Just a few years ago, Iceland was an under-the-radar destination. Explored only by a few adventurous travellers looking to get off the beaten track. Yet nowadays, the country’s cascading waterfalls, striking landscapes and stunning geothermal spas are attracting more visitors than ever. And plenty of them are choosing to travel alone. So if you can’t decide where to go on your next adventure, here’s why Iceland is a great solo travel destination.
It’s very safe
For most travellers, safety tends to be the number one concern. Especially when considering travelling solo. But if you’re booking a trip to the Land of Fire and Ice, you really don’t need to worry.
The Global Peace Index recently published a report ranking the safest countries in the world. And for the eleventh year running, Iceland has officially been ranked as the world’s safest place.
‘Iceland is a very safe place for the solo traveler. I’m not saying that crime never happens there, but with only 131 people in their prison system, it’s a fair bet that you’ll be safe. While there, I did not feel the usual need to grip my bag and look over my shoulder while walking around Reykjavik at night. Iceland is also a world leader in gender equality so a solo female traveler is far less likely to get groped, marginalized or mansplained. This element of safety makes Iceland a pretty stress-free place for travel.’
– Carol, Wayfaring Views
You can stay connected
Whilst Iceland is known for its remoteness, don’t worry about being disconnected from your loved ones back home. It’s easy to purchase a SIM card and sign up for a phone plan with data. And it’ll only set you back around $20.
There’s also plenty of ways you can get online in Reykjavik, with cafes, hotels, bookstores and even bars offering free WiFi. Outside of the capital, many hotels and guesthouses provide internet access, either complimentary or for an additional fee.
It’s easy to get around
Whether you’re exploring independently with your own vehicle or as part of an organised tour, you’ll find Iceland is very easy to navigate. The Golden Circle is the most popular sightseeing route and can be managed within one day. Spanning for 300 kilometres in southern Iceland, it encompasses some of the country’s most spectacular natural wonders.
For those looking to travel further afield, Iceland’s Ring Road encircles the entire island. It’s well-maintained and offers plenty of scenic stopping points. And if you’re staying in Reykjavik, the capital can be easily explored on foot with City Walks maps available for free in the Tourist Information Centre.
‘What I love about Iceland as a solo destination is it has a very low crime rate, and the capital of Reykjavík is super walkable and full of hostels offering both dorms and private rooms. Plus, there are loads of hiking trails and hot springs nearby that make for fun, non-awkward solo experiences. One thing to note though is that the weather in Iceland can be severe. This is particularly important if you’re renting a car. I highly recommend getting a local SIM card in case of emergencies, having supplies like water and blankets in the car, and knowing a few basic car repair tactics, such as changing a flat tire. If you’re uncomfortable with this, the good news is that there are tours going to almost anywhere you desire, so you can have an experienced local drive you around instead!’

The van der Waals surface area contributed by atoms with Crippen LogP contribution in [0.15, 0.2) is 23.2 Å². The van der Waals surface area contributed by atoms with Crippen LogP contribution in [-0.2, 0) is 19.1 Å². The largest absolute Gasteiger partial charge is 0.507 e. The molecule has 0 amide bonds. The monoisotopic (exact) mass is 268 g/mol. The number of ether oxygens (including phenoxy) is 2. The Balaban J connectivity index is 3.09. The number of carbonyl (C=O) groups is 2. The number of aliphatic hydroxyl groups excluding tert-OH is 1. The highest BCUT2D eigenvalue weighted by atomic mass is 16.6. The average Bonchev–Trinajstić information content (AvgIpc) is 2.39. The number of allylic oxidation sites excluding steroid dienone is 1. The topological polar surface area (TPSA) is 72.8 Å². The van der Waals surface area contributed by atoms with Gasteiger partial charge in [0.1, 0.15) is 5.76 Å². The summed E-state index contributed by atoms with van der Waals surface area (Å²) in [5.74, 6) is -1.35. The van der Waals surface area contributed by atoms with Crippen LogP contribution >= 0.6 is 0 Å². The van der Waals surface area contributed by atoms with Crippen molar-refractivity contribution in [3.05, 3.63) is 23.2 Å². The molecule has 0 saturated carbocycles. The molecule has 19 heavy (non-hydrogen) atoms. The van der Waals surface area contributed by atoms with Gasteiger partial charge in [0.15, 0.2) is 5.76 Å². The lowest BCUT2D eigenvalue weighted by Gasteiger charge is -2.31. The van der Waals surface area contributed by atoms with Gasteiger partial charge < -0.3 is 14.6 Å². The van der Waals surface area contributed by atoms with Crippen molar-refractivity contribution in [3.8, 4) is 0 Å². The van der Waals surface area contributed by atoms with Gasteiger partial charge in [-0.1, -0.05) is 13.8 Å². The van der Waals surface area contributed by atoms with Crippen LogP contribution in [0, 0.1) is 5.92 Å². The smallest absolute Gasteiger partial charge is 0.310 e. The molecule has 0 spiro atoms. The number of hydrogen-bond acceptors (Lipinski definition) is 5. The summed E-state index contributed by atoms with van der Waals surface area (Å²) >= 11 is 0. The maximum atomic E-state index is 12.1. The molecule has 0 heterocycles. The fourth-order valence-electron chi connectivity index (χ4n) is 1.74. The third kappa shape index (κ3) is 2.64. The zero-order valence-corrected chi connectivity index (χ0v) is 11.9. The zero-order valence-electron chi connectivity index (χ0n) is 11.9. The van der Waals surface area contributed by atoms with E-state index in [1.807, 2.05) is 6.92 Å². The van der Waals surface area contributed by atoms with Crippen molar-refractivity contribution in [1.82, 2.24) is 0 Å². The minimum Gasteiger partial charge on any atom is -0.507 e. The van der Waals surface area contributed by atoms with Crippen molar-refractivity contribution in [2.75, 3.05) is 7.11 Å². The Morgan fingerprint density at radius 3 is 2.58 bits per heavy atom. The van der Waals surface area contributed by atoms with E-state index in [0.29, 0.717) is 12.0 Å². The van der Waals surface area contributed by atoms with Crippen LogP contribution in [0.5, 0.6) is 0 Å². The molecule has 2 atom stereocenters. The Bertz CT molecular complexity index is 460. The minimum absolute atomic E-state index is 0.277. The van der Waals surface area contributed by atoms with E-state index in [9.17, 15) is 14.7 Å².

– Jessie, Jessie on a Journey
The locals speak English
Although the country’s official language is Icelandic, you’ll find that most Icelanders speak near-perfect English. It’s a mandatory subject in Iceland’s primary schools and become of increasing importance thanks to the country’s recent tourism boom.
Whilst the Icelandic language can seem quite challenging, especially when pronouncing street names and attractions, in restaurants and other public places you’ll always find English translations. You definitely won’t need a phrasebook to get around, but it’s always appreciated when you do know a few words of the local language.
Halló – Hello
Bless – Goodbye
Já – Yes
Nei – No
Hvor er… – Where is…
Takk – Thank you
There’s plenty of hostels
Whilst Iceland is known for being an expensive destination, there’s plenty of budget options when it comes to accommodation. Hostelling International alone offers a network of 34 hostels located in Reykjavik and across the rest of the island.
But the perks of hostelling aren’t just the cheaper costs. Surrounded by other like-minded travellers, you’ll easily meet people to explore this incredible country with.
‘Being on a low budget, hostel stays were necessary for me. You knew that everyone staying in a hostel was in Iceland for adventure and I loved getting to interact with people from different walks of life and cultures than my own. By far my favorite hostel was Snotra Hostel, close to Hella. It was the most comfortable hostel I have ever stayed in and in a pretty central location for southern travel. Traveling solo, I knew I needed to find safe accommodation. In every hostel I either had my own key or key code and never ran into any safety or security issues. I’ll definitely been staying in hostels again the next time I go to Iceland!’
– Cassidy, Cassidy Kelley Design
You won’t get bored
Iceland may seem like a small country, but this Nordic isle is packed with attractions and activities. From the famous Blue Lagoon and Seljalandsfoss waterfall to the mesmerising Northern Lights and erupting Strokkur geyser, Iceland’s natural wonders captivate all its visitors.
The choice of activities is endless. One day you could be hiking a glacier field, the next day watching whales off the coast. But no matter what you decide to do, you certainly won’t have any regrets about travelling solo in Iceland.